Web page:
MAGIC1 is a rugged, small-form-factor subsystem with an NVIDIA GPU. This kind of graphics processing capability increasingly is being applied in the aerospace and defense industry for complex digital signal processing. The GPU acts as a massively parallel embedded processor.

"GPU technology is being applied to the most challenging problems by military customers because of the ability it provides to process significant amounts of data collected by growing numbers of sensors," Rice says. "These solutions are increasingly being deployed on autonomous vehicles, where size, weight and power -- together with the ability to withstand the harshest environments -- are critical."

The NATO MUSCLE UUV is based on the commercial off-the-shelf (COTS) Bluefin-21 UUV from Bluefin Robotics Corp. in Quincy, Mass. The Bluefin-21 is rated to depths of nearly 5,000 feet, upgradeable to nearly 15,000 feet.

The MUSCLE UUV uses a navigation and control system from Bluefin, and a synthetic aperture sonar sensor from Thales Underwater Systems in Brest, France. For surface navigation, the MUSCLE UUV uses a global positioning system (GPS) sensor, and for underwater navigation it uses a combination of a Doppler velocity log and an inertial measurement unit.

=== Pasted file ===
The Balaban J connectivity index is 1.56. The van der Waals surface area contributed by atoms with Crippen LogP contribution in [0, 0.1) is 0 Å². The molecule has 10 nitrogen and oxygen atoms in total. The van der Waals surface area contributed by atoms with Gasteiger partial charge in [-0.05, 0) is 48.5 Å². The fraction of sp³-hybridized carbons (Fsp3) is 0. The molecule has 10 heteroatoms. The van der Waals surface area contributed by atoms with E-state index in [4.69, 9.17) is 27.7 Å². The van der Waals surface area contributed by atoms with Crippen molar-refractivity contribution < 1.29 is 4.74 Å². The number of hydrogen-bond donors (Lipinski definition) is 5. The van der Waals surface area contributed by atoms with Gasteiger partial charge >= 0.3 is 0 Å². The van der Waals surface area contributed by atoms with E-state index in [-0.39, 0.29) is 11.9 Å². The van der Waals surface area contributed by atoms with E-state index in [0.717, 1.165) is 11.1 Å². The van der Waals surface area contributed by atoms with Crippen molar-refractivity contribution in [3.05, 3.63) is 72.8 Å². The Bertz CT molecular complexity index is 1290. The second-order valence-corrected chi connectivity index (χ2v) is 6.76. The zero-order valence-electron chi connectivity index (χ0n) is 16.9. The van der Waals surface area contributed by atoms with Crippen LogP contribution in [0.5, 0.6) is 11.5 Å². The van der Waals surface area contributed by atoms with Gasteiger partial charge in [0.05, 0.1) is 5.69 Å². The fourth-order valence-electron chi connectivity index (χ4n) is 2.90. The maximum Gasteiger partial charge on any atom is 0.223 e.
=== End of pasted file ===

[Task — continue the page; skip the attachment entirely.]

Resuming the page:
Various synthetic aperture sonar processing algorithms had been developed over several years at CMRE, existing in various implementations, although none of them were ideally suited for an embedded and near real-time application, officials say.

GPUs and the CUDA libraries were considered an ideal candidate for the minehunting UUV task. With support of the Istituto Italiano di Tecnologia (IIT), the entire processing chain was re-designed and implemented in C++ and CUDA.

Tests were conducted on mid- to high-end workstations equipped with different generations of TESLA GPUs, exhibiting speed-ups in excess of 70X from the original un-optimized scientific code. In parallel with that effort, the Engineering Division at CMRE started the integration of a new payload section for the MUSCLE UUV containing a ruggedized CPU from GE and a ruggedized version of a TESLA GT240 GPU.

The new version of the CMRE SAS processing algorithms can run in near real-time on the NVIDIA GPU in the GE embedded computer installed into the MUSCLE UUV. The UUV performs missions following pre-programmed paths collecting raw sensor data to be analyzed at the end of the survey, which results in no capability to adapt to unexpected environmental conditions and/or sonar performance.